Beliefs about expectations moderate the influence of expectations on pain perception

Int J Behav Med. 2013 Mar;20(1):52-8. doi: 10.1007/s12529-011-9203-4.


Background: Expectations congruently influence, or bias, pain perception. Recent social psychological research reveals that individuals differ in the extent to which they believe in expectation biases and that individuals who believe in expectation biases may adjust for this bias in their perceptions and reactions. That is, idiosyncratic beliefs about expectations can moderate the influence of expectations on experience.

Purpose: Prior research has not examined whether idiosyncratic beliefs about expectations can alter the degree to which one's expectations influence pain perception. Using a laboratory pain stimulus, we examined the possibility that beliefs about expectation biases alter pain responses following both pain- and placebo-analgesic expectations.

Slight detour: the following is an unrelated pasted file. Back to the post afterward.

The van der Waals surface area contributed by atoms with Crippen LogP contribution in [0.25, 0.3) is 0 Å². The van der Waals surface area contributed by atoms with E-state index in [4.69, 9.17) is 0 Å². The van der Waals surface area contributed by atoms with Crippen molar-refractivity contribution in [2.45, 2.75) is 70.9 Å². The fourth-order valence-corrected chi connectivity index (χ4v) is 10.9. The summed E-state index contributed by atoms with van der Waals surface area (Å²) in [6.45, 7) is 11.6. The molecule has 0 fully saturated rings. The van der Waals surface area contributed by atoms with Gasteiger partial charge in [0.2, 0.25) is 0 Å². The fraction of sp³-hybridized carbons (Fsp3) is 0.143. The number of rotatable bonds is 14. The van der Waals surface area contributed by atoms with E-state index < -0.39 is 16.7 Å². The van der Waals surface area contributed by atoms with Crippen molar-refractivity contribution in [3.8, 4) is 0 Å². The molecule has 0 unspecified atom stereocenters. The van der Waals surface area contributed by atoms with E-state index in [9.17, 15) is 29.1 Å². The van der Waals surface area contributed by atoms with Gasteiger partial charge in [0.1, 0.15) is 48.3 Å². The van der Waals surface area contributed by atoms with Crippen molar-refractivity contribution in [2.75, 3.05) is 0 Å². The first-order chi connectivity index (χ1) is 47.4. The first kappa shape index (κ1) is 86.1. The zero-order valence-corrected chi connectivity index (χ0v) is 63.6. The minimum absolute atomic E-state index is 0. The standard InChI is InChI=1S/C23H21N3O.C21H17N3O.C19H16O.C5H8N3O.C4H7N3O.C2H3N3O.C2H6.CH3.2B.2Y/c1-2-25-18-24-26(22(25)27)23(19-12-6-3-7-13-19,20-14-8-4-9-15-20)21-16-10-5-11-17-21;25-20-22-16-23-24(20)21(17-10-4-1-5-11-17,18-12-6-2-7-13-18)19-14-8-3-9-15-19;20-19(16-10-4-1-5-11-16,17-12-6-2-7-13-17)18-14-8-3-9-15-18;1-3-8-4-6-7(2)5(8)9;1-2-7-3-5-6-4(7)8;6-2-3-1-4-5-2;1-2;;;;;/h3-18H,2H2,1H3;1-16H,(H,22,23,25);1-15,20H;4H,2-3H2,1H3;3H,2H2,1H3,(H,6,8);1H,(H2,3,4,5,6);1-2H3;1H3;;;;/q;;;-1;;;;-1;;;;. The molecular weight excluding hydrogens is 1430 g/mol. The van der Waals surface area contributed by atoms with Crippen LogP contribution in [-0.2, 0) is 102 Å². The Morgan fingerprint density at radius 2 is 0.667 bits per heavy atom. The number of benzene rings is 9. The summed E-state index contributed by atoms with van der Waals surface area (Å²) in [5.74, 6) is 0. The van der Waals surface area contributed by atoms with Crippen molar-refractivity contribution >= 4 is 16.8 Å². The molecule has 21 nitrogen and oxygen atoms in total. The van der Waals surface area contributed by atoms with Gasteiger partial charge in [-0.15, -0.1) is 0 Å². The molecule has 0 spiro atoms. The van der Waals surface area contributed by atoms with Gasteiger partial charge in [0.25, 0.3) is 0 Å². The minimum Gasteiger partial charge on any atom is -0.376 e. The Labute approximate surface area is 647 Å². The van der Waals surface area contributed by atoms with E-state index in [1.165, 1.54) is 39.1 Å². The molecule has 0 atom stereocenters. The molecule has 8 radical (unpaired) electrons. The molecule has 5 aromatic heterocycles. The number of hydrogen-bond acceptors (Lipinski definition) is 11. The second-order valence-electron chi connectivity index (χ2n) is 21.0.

Methods: Participants' beliefs about expectation biases were measured. Next, participants were randomly assigned to receive either a pain expectation or a placebo-analgesia expectation prior to a cold-pressor task. After the task, participants rated their pain.

Results: Beliefs about expectation biases significantly influenced pain reports. Specifically, pain reports were more influenced by provided expectations the less participants believed in expectation biases (i.e., pain expectations resulted in more pain than analgesia expectations).

Conclusions: Beliefs about the expectation bias are an important and under-examined predictor of pain and placebo analgesia.

Publication types

  • Randomized Controlled Trial
  • Research Support, N.I.H., Extramural

MeSH terms

  • Adolescent
  • Adult
  • Culture*
  • Female
  • Humans
  • Male
  • Pain / psychology*
  • Pain Management
  • Pain Measurement / methods
  • Pain Measurement / psychology*
  • Pain Perception*
  • Young Adult